Assignment | Examples | Key Terms | Commentary | FAQ
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In this assignment, you'll create a parody of some digital genre--for example, an eBay auction page, a personal Web site, a blog--in the voice and style of a character who is not you.

As this fictitious author (or multiple authors) speaks through the words, images and design of this work, however, the author reveals more about him/herself than he/she realizes.

Basically, you'll use the page or site to reveal the facade of the character, and bring the reader to an understanding that undercuts or enlarges the meaning intended by the fictitious author(s).


In each of these pages/sites, see how the creators of the parody allow the "facade" to slip, revealing some truer face beneath.

Key Terms

  • genre: a type of writing or communication, distinguished by its characteristic features, styles, audience, and use (collectively known as conventions). Examples: house renovation blogs, Amazon music page.
  • conventions: the features and styles that compose a genre.
  • parody: an imitation of a serious work for satirical or comic purposes
  • target: in a satire or parody, the particular social or cultural phenomenon being revealed or criticized, especially pretenses, subtexts, or concealed agendas.
  • façade: the literary effect of writing/designing in the "voice" of a character to make that character reveal more to the reader than he/she realizes. On a Web site, the facade is often created through "consistent inconsistencies" that the
  • pretense, subtext, concealed agenda: in a satire or parody, the gap between the character as publicly presented and the who or what character actually is.
  • (sub)culture: sets of social practices that constitute shared ways of seeing, acting, and being.
  • satirical intention: the ridicule of a social phenomenon, practice, or type, ideally to criticize and reform some representative vice or weakness for the general benefit of human society.
  • literary intention: the aesthetic presentation of character(s) and situation(s) to tell or suggest a story.
  • story: a set of cause-and-effect conditions presented to move a reader/viewer emotionally and intellectually.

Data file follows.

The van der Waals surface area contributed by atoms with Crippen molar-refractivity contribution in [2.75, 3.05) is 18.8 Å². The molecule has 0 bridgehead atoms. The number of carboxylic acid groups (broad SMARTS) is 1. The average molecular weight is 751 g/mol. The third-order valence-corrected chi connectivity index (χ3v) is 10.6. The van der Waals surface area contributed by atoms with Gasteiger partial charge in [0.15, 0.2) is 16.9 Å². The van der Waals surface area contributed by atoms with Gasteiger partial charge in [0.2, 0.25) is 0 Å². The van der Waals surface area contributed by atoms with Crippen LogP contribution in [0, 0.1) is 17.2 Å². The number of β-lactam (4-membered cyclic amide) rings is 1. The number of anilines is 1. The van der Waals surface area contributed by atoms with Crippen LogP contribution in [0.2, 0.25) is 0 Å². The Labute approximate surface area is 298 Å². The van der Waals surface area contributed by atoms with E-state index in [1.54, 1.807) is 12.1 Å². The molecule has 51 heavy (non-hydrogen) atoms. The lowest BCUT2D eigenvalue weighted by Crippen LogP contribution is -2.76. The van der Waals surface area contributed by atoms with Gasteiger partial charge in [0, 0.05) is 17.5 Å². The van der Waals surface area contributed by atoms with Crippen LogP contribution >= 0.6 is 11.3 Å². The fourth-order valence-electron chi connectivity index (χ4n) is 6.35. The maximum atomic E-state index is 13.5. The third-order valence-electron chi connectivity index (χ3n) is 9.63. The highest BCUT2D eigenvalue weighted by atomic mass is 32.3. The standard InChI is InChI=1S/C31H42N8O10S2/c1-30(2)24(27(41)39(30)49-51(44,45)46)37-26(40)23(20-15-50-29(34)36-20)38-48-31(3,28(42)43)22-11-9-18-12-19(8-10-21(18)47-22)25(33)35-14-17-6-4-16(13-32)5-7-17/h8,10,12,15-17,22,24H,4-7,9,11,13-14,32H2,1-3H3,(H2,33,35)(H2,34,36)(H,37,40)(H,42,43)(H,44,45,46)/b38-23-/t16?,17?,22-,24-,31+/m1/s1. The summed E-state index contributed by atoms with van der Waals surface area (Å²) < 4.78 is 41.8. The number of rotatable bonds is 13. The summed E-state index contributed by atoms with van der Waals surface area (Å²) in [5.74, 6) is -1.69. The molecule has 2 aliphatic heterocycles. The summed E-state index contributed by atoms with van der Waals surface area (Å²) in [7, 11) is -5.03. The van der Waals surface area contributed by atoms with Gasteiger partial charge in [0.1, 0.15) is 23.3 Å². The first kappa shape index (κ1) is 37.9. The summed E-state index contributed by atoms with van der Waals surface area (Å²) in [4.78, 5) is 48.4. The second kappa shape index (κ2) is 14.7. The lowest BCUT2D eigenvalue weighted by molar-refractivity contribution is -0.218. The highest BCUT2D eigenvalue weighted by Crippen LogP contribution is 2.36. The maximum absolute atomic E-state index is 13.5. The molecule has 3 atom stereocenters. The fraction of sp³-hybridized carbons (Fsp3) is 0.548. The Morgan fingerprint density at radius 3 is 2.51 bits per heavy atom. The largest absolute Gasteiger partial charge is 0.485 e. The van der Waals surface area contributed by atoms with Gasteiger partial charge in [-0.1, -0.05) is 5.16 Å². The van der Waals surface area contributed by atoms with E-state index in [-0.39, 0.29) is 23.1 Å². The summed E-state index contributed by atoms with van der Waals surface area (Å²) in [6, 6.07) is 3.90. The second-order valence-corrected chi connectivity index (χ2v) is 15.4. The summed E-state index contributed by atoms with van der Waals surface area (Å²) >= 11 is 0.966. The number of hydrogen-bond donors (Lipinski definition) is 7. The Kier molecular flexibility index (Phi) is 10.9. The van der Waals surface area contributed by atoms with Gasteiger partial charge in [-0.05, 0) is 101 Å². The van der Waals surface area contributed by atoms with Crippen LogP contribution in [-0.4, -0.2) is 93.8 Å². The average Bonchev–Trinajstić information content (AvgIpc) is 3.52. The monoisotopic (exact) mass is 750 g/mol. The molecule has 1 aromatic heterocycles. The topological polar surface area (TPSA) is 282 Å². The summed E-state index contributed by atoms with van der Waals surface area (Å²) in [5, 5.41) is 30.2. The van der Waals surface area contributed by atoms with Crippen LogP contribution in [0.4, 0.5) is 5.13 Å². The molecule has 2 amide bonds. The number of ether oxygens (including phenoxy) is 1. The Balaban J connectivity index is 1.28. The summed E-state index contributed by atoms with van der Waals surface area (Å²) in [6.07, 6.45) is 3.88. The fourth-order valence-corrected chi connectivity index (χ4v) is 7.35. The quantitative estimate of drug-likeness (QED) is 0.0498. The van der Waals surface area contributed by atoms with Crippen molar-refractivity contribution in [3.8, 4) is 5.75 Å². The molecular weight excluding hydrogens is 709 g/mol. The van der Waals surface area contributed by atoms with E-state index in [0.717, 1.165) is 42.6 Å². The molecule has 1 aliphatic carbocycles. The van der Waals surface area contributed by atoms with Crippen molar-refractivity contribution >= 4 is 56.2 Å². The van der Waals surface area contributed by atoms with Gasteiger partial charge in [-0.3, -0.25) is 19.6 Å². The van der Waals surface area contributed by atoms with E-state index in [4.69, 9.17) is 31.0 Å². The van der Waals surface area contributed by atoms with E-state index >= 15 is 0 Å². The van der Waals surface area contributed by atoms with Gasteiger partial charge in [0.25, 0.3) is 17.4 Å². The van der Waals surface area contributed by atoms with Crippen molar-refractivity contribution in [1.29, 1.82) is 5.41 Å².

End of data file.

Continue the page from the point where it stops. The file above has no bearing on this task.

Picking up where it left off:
Why the Commentary is Important

The commentary for this project will be especially necessary since many of your Parody (Facade) pieces will be adapting some features of existing pages while leaving many features as is, and satirizing social phenomena that I may not be familiar with.

This means I will be depending on your commentaries to point out:

  • what you have changed to create the parody/satire,
  • why you made those changes,
  • how those changes express your satirical/literary intention,
  • how they amount to a single satirical point or create a unified sense of character
  • what observation or criticism of society (e.g., social roles, status, money, gender, race, styles, etc.) your Parody (Facade) ultimately presents

In the commentary, please bold any of the key terms you use from the assignment. Try to use them appropriately and thoughtfully.


Q: Would the phenomenon of myspace or facebook count as a genre? 

A: Yes, Myspace or Facebook is a good place to start.  The more specific the type of Myspace profile, the clearer what your target and intention are. 

Q: Could I do a myspace profile of a cartoon character or of someone like Paris Hilton?  Would that work?

A: Paris Hilton seems ripe (maybe too ripe?) for satirizing.  What about Paris Hilton do you think needs to be criticized?  Her personally or the people who like her (her appeal, what the idea of her does for them in their lives)?  You could do somebody's "Paris Hilton Tribute Site" or a Myspace profile of a big Paris Hilton fan. There, the facade concerns what's really going on with this fan.

The cartoon character idea raises some interesting challenges.  Can you see through the "facade" of a character who's already comic?   Can we, for example, see through Homer Simpson any more than The Simpsons already lets us see through him?  Often, cartoon characters don't have inner lives, which means they are, well, like cartoon characters (that is, one dimensional), and harder to make into facades where we're seeing through the surface.